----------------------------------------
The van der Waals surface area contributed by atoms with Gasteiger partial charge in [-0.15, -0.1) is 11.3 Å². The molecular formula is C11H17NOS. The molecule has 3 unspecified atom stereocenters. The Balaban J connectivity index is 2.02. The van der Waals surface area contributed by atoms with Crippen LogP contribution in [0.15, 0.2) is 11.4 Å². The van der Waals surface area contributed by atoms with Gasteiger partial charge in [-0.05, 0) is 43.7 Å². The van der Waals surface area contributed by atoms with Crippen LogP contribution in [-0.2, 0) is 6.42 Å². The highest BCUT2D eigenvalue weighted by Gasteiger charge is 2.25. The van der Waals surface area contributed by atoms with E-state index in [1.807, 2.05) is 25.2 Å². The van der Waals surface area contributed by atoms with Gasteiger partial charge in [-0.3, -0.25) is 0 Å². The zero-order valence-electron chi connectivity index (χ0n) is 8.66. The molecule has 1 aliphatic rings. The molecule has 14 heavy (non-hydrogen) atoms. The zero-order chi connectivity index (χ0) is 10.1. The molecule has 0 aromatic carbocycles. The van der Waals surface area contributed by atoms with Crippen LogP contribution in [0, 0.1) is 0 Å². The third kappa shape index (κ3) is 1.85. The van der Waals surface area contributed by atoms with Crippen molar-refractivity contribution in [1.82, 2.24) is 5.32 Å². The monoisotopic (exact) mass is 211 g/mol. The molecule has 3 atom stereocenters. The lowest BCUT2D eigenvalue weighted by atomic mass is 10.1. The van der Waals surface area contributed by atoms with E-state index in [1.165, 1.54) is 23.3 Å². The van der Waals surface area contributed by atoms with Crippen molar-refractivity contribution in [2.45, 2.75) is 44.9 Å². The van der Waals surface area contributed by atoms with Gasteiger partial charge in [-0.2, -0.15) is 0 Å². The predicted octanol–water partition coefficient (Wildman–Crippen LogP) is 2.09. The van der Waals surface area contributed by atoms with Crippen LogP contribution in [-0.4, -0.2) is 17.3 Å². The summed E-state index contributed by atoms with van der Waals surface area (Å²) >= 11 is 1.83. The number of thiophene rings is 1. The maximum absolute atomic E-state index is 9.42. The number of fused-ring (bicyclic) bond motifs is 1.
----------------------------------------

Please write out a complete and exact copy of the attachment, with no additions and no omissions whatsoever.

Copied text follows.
The van der Waals surface area contributed by atoms with Gasteiger partial charge in [-0.15, -0.1) is 11.3 Å². The molecular formula is C11H17NOS. The molecule has 3 unspecified atom stereocenters. The Balaban J connectivity index is 2.02. The van der Waals surface area contributed by atoms with Crippen LogP contribution in [0.15, 0.2) is 11.4 Å². The van der Waals surface area contributed by atoms with Gasteiger partial charge in [-0.05, 0) is 43.7 Å². The van der Waals surface area contributed by atoms with Crippen LogP contribution in [-0.2, 0) is 6.42 Å². The highest BCUT2D eigenvalue weighted by Gasteiger charge is 2.25. The van der Waals surface area contributed by atoms with E-state index in [1.807, 2.05) is 25.2 Å². The van der Waals surface area contributed by atoms with Gasteiger partial charge in [-0.3, -0.25) is 0 Å². The zero-order valence-electron chi connectivity index (χ0n) is 8.66. The molecule has 1 aliphatic rings. The molecule has 14 heavy (non-hydrogen) atoms. The zero-order chi connectivity index (χ0) is 10.1. The molecule has 0 aromatic carbocycles. The van der Waals surface area contributed by atoms with Crippen LogP contribution in [0, 0.1) is 0 Å². The third kappa shape index (κ3) is 1.85. The van der Waals surface area contributed by atoms with Crippen molar-refractivity contribution in [1.82, 2.24) is 5.32 Å². The monoisotopic (exact) mass is 211 g/mol. The molecule has 3 atom stereocenters. The lowest BCUT2D eigenvalue weighted by atomic mass is 10.1. The van der Waals surface area contributed by atoms with E-state index in [1.165, 1.54) is 23.3 Å². The van der Waals surface area contributed by atoms with Crippen molar-refractivity contribution in [2.45, 2.75) is 44.9 Å². The van der Waals surface area contributed by atoms with Gasteiger partial charge in [-0.2, -0.15) is 0 Å². The predicted octanol–water partition coefficient (Wildman–Crippen LogP) is 2.09. The van der Waals surface area contributed by atoms with Crippen LogP contribution in [-0.4, -0.2) is 17.3 Å². The summed E-state index contributed by atoms with van der Waals surface area (Å²) >= 11 is 1.83. The number of thiophene rings is 1. The maximum absolute atomic E-state index is 9.42. The number of fused-ring (bicyclic) bond motifs is 1.